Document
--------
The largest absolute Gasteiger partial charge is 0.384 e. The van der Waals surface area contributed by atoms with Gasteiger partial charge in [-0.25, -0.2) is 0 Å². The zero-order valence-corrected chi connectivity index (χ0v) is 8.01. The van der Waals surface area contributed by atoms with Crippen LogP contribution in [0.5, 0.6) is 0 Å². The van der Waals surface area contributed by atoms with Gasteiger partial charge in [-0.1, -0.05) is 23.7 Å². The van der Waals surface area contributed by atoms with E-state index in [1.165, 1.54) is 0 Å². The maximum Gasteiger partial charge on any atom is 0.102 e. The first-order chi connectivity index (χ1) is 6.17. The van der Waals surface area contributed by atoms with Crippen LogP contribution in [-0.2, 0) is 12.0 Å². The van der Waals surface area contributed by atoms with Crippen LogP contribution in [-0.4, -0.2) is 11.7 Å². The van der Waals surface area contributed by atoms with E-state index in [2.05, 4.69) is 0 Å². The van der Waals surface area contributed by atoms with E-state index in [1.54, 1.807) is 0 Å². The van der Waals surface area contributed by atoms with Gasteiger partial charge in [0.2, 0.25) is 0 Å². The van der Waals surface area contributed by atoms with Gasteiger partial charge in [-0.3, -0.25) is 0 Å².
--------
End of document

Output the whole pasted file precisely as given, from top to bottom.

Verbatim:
The largest absolute Gasteiger partial charge is 0.384 e. The van der Waals surface area contributed by atoms with Gasteiger partial charge in [-0.25, -0.2) is 0 Å². The zero-order valence-corrected chi connectivity index (χ0v) is 8.01. The van der Waals surface area contributed by atoms with Crippen LogP contribution in [0.5, 0.6) is 0 Å². The van der Waals surface area contributed by atoms with Gasteiger partial charge in [-0.1, -0.05) is 23.7 Å². The van der Waals surface area contributed by atoms with E-state index in [1.165, 1.54) is 0 Å². The maximum Gasteiger partial charge on any atom is 0.102 e. The first-order chi connectivity index (χ1) is 6.17. The van der Waals surface area contributed by atoms with Crippen LogP contribution in [-0.2, 0) is 12.0 Å². The van der Waals surface area contributed by atoms with Crippen LogP contribution in [-0.4, -0.2) is 11.7 Å². The van der Waals surface area contributed by atoms with E-state index in [2.05, 4.69) is 0 Å². The van der Waals surface area contributed by atoms with E-state index in [1.54, 1.807) is 0 Å². The van der Waals surface area contributed by atoms with Gasteiger partial charge in [0.2, 0.25) is 0 Å². The van der Waals surface area contributed by atoms with Gasteiger partial charge in [-0.3, -0.25) is 0 Å².